Wing Chun thoughts from Sifu James Sinclair

” If we could find out how Wing Chun was 200 years ago,

we would see a pretty undeveloped art,

 compared to the progress made from those initial theories.

I understand the security afforded by history and a sense of family

and identity, but why people want to go back in time

and do something  that was less refined than that available now

can only be compared to classic car enthusiasts.”


” It is makes no sense to teach hundreds of different techniques

for hundreds of different situations. Instead, you need a few ideas

or simple principles that you can use and adapt rather than

a multitude of techniques. As I said a way of thinking.

You need flexible ideas because principles of technique are far more important

than the strict shape and technique.”


” There’s no doubt that Wing Chun is primarily a hand-orientated style

 because when you are close range you’re not really going to lift your legs up

 that often. Legs are for standing on, stability, leverage, distance judgement,

speed evasion etc. and that’s what you’re going to use them for.

When close the last thing you really want to do is lift your leg

when someone can pull or push you around so easily.

If in you’re going to lift your leg then you’re going to do it

for a good reason, and if in the event you make a misjudgement

then you have to accept responsibility for your own actions. ”


” Wing Chun follows the human instinct to stand and walk.

Other so called battlefield arts also tend to lack grappling

to the skill level that people demonstrate today

as it is easier for another of your opponents to stab you in the back.

 Part of wing chun skill development is to ‘clinch’ with people

at a controlled distance, so you dont get bitten or headbutted

 and they don’t tie you up!

 The Wing Chun art has the arsenal to deal with grapplers,

but it is the individual who must apply it.

 Human instinct is to grab and hold if you lose balance, or are hurt.

Wing Chun has a very clear approach to this scenario

and it is something I have shared with my students for many years.

We simply have a different approach.

In the street, very high level groundwork skills are not so important.

 Like all arts, good basics are the key. If we are talking martial art challenges,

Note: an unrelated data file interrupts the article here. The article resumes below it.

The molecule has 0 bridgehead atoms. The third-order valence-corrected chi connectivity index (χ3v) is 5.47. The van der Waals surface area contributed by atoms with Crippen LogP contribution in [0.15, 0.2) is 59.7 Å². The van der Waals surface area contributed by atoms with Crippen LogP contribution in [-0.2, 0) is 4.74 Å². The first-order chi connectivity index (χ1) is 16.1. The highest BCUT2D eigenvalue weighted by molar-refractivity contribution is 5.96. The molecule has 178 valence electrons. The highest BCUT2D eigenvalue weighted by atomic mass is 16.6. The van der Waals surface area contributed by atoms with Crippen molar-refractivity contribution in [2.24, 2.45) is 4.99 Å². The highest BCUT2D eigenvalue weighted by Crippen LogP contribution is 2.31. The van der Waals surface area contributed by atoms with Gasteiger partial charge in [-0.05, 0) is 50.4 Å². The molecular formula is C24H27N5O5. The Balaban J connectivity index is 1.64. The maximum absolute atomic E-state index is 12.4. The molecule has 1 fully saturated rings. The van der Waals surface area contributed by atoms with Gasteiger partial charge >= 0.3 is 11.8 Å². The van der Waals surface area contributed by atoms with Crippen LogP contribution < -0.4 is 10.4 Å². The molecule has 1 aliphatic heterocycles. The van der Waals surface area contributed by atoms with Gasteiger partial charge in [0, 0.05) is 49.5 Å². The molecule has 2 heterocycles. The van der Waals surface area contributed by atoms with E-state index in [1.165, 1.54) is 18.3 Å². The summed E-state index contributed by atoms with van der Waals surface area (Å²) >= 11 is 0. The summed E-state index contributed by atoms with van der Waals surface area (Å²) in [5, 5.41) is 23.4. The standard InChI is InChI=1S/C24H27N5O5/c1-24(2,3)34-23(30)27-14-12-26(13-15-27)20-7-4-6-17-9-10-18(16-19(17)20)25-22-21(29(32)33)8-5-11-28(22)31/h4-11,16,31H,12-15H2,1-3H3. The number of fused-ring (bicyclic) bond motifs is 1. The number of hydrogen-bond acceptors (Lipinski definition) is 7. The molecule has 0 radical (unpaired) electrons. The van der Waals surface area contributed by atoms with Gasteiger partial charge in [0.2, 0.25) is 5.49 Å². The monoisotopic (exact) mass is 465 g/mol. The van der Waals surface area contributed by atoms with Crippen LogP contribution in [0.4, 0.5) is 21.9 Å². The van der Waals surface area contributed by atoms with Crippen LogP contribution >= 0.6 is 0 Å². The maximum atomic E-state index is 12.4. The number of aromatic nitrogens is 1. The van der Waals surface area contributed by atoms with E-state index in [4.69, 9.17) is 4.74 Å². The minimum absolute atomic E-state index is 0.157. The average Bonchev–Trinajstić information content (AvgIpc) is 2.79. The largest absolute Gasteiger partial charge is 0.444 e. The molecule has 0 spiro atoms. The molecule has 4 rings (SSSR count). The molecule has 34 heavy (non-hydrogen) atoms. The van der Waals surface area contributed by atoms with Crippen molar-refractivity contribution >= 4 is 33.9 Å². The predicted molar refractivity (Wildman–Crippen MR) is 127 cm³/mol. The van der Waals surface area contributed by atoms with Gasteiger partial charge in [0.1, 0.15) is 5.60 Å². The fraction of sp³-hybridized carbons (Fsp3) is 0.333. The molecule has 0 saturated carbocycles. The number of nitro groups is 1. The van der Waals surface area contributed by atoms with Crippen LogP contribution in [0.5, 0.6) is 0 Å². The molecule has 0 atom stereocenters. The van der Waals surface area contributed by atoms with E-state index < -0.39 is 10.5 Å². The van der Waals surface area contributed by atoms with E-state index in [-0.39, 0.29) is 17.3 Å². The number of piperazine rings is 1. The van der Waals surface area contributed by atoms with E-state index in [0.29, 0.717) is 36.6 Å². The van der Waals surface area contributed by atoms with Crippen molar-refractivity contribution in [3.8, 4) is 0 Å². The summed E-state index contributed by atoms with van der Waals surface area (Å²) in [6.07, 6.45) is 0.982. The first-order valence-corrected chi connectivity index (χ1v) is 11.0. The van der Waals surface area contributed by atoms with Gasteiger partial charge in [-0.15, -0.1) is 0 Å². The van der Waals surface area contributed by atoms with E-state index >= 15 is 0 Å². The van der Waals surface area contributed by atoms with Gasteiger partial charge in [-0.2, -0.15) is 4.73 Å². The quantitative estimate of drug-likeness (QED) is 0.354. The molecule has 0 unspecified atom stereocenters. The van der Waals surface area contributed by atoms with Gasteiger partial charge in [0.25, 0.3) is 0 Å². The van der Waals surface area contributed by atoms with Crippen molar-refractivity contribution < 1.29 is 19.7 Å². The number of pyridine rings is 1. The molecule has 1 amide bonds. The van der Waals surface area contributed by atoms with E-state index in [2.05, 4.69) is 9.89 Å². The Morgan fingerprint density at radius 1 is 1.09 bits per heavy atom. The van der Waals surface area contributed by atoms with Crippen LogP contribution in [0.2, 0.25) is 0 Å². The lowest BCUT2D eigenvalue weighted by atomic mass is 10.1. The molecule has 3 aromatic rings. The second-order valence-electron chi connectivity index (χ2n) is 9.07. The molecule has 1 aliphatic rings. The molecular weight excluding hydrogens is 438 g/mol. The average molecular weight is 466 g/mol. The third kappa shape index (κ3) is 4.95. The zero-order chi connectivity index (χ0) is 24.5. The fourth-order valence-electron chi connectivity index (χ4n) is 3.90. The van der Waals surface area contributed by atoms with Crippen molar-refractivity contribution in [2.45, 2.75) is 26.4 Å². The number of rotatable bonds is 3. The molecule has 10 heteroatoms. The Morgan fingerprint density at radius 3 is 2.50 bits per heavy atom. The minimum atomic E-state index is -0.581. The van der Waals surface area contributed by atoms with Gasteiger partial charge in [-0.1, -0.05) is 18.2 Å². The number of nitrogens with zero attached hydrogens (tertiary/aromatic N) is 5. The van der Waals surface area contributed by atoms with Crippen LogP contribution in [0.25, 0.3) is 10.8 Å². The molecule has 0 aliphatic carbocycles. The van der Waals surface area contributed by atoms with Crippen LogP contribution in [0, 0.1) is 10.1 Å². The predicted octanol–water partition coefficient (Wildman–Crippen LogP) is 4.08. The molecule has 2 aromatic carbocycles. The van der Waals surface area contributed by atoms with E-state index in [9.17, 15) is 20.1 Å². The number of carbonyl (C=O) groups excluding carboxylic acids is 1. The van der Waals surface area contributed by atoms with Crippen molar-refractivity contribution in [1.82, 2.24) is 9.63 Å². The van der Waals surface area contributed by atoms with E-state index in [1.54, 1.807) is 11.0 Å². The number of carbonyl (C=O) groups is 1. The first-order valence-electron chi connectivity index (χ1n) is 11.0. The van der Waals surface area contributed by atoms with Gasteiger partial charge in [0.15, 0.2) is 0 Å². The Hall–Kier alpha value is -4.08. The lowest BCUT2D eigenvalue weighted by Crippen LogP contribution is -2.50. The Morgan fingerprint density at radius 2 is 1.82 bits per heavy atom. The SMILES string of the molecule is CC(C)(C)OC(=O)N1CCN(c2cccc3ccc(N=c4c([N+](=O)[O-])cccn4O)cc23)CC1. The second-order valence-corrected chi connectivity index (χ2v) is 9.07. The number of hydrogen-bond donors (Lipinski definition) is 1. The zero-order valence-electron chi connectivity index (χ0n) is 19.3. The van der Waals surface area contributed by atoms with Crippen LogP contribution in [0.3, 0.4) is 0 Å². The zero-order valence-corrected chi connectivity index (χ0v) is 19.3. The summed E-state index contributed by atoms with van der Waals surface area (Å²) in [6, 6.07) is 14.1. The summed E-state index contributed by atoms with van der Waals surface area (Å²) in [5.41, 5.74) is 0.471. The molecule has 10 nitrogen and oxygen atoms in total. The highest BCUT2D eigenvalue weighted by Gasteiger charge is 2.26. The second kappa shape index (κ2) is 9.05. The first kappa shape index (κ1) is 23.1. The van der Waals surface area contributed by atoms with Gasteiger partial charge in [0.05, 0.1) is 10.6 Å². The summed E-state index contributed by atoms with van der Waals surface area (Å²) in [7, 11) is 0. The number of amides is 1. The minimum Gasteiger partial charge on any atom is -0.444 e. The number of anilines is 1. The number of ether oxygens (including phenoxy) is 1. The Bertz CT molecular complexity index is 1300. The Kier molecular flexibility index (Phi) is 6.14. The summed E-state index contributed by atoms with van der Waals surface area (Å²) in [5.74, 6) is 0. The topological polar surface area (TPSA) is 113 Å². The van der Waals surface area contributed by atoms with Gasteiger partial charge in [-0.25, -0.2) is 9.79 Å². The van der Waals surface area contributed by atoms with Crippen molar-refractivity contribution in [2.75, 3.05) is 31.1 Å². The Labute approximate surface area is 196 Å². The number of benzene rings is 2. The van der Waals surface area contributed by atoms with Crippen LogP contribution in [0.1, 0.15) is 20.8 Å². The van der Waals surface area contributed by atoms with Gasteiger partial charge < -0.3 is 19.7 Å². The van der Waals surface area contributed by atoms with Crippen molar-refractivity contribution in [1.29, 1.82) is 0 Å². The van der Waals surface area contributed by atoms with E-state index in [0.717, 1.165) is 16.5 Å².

or competition, then experience at higher level skills becomes important.

 All fighters know how to block a jab, cross or hook.

It is the experience level that the strike is thrown that makes it hard to stop;

otherwise boxers would never hit each other! ”


” Generally, kicking in Wing Chun is aimed towards the knees.

 If you were trying to kick low when too close you would get jammed

 and pressed by even the slightest forward momentum

of an opponent or for that matter be out of range by the slightest movement away.

People forget that a low kick loses reach because it’s further from your hip.

Your longest range kicks are at hip height and we have a number of kicks

 at this level. Your opponent’s waist, relatively speaking,

 is not moving very much but the legs may move very rapidly.

The Wing Chun low kicks are a lot more difficult to apply

 than most people think, mainly because you have a small,

rounded and moving target. Thai boxers and most martial arts

have the low round kick to get good contact,

but ‘traditional’ Wing Chun lacks that one very effective tool. ”


” Wing Chun can be far too clever at times, and this intellectualisation

 takes the art far beyond what is necessary for self-defence,

 but makes the journey all the more interesting.

However, this combined with an instructor who will not be questioned

and focuses on clever skills too early rather than solid basics,

 could be a recipe for disaster. ”


” In MMA competitions you have to ‘finish the opponent’

 following him down, repeatedly hitting until the referee stops the fight.

 However, in a street fight every punch you took after he was downed

 is a longer stetch in jail for you! Reasonable force…

All the streetfights I have experienced are with idiots.

 They took a punch or two and I walked away.

 They did not search me out for the rest of their life desiring a rematch!

 They lost and moved on. One punch too many

and their desire for revenge will eat them up,

and they will just as happily hit you with a bat from behind

as you beat them face to face. Sun Tzu said

 ‘give your opponent and honourable retreat’.

That makes it hard, it makes the journey much more difficult

 because you’re striving to be a better person.

 To take on that journey can be a very difficult proposition,

it takes a certain amount of core values

and an experienced teacher to impart that knowledge to you. ”



~ by pinoro on April 27, 2011.

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